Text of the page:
Kaspersky Lab plays Swiss gambit in attempt to assuage Russian spying fears

Graham Cluley

Kaspersky Lab plays Swiss gambit in attempt to assuage Russian fears

Kaspersky Lab plays Swiss gambit in attempt to assuage Russian fears

Kaspersky Lab has announced that it is moving some of its core infrastructure from Russia to Switzerland.

The relocation is part of the company’s latest attempt to allay fears that the Kaspersky anti-virus company can be coerced by the Kremlin to spy on customers – fuelled by recommendations from the US, UK, and now Dutch governments that the software not be used.

The new facility in Zurich will act as a so-called “transparency centre”, allowing Kaspersky’s software and threat detection updates to be “compiled and signed in Switzerland under the supervision of a third-party organization before being distributed to customers.”

In addition, Kaspersky Security Network servers that store and process data in the cloud on behalf of Kaspersky customers in Europe, North America, and other countries, will be based in Zurich.

Building a data centre in Switzerland will cost Kaspersky millions of dollars, but it will be money well spent if it succeeds in dispelling concerns about the software.

That, of course, is a big “if”.

I can’t help but feel sorry for Kaspersky Lab. A reputation that took them over 20 years to build up is being damaged by rumours that aren’t supported by any publicly-shared evidence of wrong-doing.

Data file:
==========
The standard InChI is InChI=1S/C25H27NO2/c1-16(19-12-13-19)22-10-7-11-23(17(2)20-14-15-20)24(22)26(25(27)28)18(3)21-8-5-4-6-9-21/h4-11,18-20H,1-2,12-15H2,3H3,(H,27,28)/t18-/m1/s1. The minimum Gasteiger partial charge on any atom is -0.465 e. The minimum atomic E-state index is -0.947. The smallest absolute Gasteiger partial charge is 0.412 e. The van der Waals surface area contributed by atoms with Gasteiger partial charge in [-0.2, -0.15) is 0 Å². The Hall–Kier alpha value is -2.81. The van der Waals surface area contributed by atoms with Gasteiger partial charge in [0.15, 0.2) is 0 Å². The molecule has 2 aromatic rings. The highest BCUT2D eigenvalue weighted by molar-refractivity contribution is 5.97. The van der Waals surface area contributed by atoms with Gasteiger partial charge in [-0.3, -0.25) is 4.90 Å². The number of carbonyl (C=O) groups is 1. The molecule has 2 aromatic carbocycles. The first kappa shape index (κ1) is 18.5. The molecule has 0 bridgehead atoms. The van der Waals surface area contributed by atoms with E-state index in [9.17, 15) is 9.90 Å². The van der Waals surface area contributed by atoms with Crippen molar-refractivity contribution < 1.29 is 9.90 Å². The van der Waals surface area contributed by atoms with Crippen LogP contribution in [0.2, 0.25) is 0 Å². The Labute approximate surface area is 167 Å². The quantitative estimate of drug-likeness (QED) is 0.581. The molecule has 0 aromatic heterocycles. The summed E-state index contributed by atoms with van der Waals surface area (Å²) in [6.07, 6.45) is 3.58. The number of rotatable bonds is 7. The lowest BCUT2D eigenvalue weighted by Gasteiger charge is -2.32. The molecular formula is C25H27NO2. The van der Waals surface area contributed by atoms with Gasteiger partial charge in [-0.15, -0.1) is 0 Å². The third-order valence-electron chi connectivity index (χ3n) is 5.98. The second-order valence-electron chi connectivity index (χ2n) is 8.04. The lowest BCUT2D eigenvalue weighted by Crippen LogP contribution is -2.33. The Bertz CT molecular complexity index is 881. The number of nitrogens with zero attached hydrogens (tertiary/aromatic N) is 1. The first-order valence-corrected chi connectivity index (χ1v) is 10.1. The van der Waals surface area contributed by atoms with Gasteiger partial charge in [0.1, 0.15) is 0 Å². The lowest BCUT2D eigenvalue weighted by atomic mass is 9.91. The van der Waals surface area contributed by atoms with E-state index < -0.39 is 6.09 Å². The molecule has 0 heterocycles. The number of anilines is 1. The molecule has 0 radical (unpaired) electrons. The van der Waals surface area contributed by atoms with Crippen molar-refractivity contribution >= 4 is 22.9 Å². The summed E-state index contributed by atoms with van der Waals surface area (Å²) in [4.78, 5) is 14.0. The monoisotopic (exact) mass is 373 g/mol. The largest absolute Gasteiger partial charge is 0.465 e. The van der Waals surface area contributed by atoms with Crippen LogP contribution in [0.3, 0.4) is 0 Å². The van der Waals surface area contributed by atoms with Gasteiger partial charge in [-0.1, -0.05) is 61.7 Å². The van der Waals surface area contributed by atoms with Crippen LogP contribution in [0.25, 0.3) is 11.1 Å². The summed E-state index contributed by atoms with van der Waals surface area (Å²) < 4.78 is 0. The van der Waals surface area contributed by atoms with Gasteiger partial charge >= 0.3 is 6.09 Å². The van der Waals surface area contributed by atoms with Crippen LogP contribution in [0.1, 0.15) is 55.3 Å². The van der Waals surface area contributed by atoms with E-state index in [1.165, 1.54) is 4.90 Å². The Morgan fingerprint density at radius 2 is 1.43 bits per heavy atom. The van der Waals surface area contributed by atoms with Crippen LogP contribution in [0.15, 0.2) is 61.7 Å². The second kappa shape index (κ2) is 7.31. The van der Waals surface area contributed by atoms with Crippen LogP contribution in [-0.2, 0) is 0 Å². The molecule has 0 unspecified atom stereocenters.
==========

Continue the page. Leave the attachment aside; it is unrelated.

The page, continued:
I don’t know how or if Kaspersky Lab can successfully convince everyone that they can be trusted, but shifting their core infrastructure to Switzerland certainly won’t do them any harm at all.

For what it’s worth, I haven’t seen anything which makes me think that it’s any more dangerous to run Kaspersky’s security software than any other major anti-virus product.

Graham Cluley Graham Cluley is a veteran of the anti-virus industry having worked for a number of security companies since the early 1990s when he wrote the first ever version of Dr Solomon's Anti-Virus Toolkit for Windows. Now an independent security analyst, he regularly makes media appearances and is an international public speaker on the topic of computer security, hackers, and online privacy. Follow him on Twitter at @gcluley, or drop him an email.

3 Replies to “Kaspersky Lab plays Swiss gambit in attempt to assuage Russian spying fears”

  1. Shame on US especially DEM senator from New Hampshire for banning Kaspersky on rumors only. US didn't even have the guts to examine the source code. Russia needs sanctions no doubt but Kaspersky is not the problem. It's Putin and his oligarchs that need sanctions–strong ones!

  2. It's unfortunate, but, it's not realistic for other nations to use AV software from rival countries in the first place, especially if there are major tensions. AV are the most intimate of third party programs. I really don't see how this move satisfies anyone's concerns.
    But, who knows?

    This is just a sign of the times. Like the issue with Huawei, in the US. And nobody is suggesting the US government use AV products by Baidu, or any other Chinese AV software. If all the nation states could agree, and practice hands off, well, you know what I mean.

  3. No one has any concerns about other AV providers? I wonder if we can really trust any of them!

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